6 Procrastination Danger Zones
It seemed simple enough. My husband and I were swamped with work in the weeks leading up to April 15th (tax day!) last year, so we applied for an extension. But instead of dutifully taking care of the chore as soon as our schedules eased up, we put the whole thing on the back burner until theextension was set to run out—in October. When we finally got started, we could barely remember the year we were in, let alone the last year; making the entire process twice as hard.
We’ve all done it: pushed a major task right up to the deadline, causing us to scramble at the last minute to get it done. And while in some arenas of life this habit causes nothing more than momentary stress and inconvenience, in other areas it can have serious consequences. Take a look at these six danger zones where your habit of procrastination can cost you.
1. College applications. Applying for college these days is a multi-step process that involves requesting transcripts from your child’s high school, writing essays, and completing exhaustive financial aid forms. Failure to take care of these things in a timely manner can cause you to accidentally miss a deadline. Pushing the application process right up the deadline will cause your senior to submit an application that is hastily prepared and prone to mistakes. At the beginning of your student’s senior year, set up a calendar with all pertinent application deadlines for the schools he is interested in applying to. Give your child “early” deadlines to have all the information together so that it can be carefully proofed and edited before submission. The pay-off for getting these details right may be thousands of dollars in scholarships or financial aid, or admission to your child’s dream college.
2. Taxes. How does the old joke go? Oh yes—the only two certainties in life are death and taxes. So why pretend that it’s going to magically go away if you just wait long enough? Failure to file your federal income tax returns by April 15th can cost you extra money in penalties and interest on any money owed. If you must file for an extension in order to collect the necessary statements and information for your return, take care of the filing process as soon as possible. Pushing the task further into the year will make it harder to remember the details of your finances from the previous year, increasing the possibility for mistakes.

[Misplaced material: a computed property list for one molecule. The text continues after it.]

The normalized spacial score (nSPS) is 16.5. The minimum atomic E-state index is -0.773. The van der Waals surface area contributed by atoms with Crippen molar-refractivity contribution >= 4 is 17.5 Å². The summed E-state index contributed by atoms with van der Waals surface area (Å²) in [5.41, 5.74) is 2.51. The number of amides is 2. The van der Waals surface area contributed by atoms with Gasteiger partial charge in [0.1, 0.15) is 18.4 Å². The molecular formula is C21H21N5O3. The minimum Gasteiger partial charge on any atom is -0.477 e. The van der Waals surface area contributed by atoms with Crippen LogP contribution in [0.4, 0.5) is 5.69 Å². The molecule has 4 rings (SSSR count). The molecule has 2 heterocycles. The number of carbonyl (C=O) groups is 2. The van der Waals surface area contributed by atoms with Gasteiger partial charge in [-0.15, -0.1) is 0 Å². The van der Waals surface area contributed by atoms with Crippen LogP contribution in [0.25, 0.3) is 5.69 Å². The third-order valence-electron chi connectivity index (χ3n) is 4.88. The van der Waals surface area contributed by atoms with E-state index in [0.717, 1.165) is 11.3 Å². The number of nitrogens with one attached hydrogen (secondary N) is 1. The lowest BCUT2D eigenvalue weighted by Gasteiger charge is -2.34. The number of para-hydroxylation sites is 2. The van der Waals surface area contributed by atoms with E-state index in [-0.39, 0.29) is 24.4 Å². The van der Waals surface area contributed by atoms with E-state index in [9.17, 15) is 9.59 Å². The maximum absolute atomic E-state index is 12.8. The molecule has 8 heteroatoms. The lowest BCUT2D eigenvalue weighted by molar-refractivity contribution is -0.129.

3. School projects. If you’ve ever gone to Wal-Mart at 11:00 pm for felt, glue or poster board, you know the truth of this one. No one wins when a school project is left to the last minute, including you. When your child waits until the due date to begin a major project, he’s more concerned with finishing on time than learning. The result is a project that is hurriedly thrown together (usually with more help from mom and dad than the teacher intended), with little attention to detail or to the process that was supposed to provide the learning experience. This sets a dangerous precedent in the academic life of your children. Remember, when they’re away at college, you won’t be there to bail them out.
4. Home maintenance. Experts recommend that you spend between 1-3% of your home’s value on preventative maintenance each year. Performing annual service on HVAC systems, keeping roofs free of debris and mold and similar tasks can greatly extend the lifespan of these essential parts of your home. Don’t buy the idea that foregoing regular maintenance will save you money. Failure to keep things in top shape can leave you with a whopping repair bill when you least expect it.
5. Savings. Young families often feel so stretched to make ends meet, they opt out of any regular contribution to a savings plan for college or retirement. But in doing so, they miss out on the single-greatest help in meeting those goals: the power of the growth of money over time. Even the smallest contribution to your 401K or your kids’ college fund can be a substantial help when it gains interest or pays dividends over the course of 15-20 years. It’s fine to start small—but start now!
6. Paying bills. In every household, one person typically takes ownership of the task of paying regularly occurring bills. Since most people earn a regular salary, setting up a system for paying these bills should be a simple exercise in organization. But for those who neglect establishing a calendar or financial program that keeps them aware of due dates, late payments can become a regular occurrence. Not only does this cost you more in late fees, but it negatively affects your credit score, as well. So when you go to get a mortgage or take out a loan for another major purchase, you might not qualify for the best available interest rates. Stay on top of those regular payments with a financial program like Quicken, or an old-fashioned calendar.